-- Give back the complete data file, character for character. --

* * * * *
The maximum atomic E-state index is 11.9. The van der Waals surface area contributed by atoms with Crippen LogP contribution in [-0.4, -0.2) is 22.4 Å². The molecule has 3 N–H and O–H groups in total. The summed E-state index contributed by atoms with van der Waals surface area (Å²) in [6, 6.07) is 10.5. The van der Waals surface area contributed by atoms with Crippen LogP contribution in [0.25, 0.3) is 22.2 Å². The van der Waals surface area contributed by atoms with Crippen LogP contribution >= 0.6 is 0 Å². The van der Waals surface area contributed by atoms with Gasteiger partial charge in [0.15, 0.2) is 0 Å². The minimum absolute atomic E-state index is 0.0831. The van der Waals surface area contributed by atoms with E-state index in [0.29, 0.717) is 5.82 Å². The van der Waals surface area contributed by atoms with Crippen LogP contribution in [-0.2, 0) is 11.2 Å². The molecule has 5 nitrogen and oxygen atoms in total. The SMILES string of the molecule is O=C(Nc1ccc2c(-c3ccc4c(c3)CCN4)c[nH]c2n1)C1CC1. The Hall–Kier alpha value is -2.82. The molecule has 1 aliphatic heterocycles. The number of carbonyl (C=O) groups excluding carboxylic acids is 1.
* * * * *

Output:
The maximum atomic E-state index is 11.9. The van der Waals surface area contributed by atoms with Crippen LogP contribution in [-0.4, -0.2) is 22.4 Å². The molecule has 3 N–H and O–H groups in total. The summed E-state index contributed by atoms with van der Waals surface area (Å²) in [6, 6.07) is 10.5. The van der Waals surface area contributed by atoms with Crippen LogP contribution in [0.25, 0.3) is 22.2 Å². The van der Waals surface area contributed by atoms with Crippen LogP contribution >= 0.6 is 0 Å². The van der Waals surface area contributed by atoms with Gasteiger partial charge in [0.15, 0.2) is 0 Å². The minimum absolute atomic E-state index is 0.0831. The van der Waals surface area contributed by atoms with E-state index in [0.29, 0.717) is 5.82 Å². The van der Waals surface area contributed by atoms with Crippen LogP contribution in [-0.2, 0) is 11.2 Å². The molecule has 5 nitrogen and oxygen atoms in total. The SMILES string of the molecule is O=C(Nc1ccc2c(-c3ccc4c(c3)CCN4)c[nH]c2n1)C1CC1. The Hall–Kier alpha value is -2.82. The molecule has 1 aliphatic heterocycles. The number of carbonyl (C=O) groups excluding carboxylic acids is 1.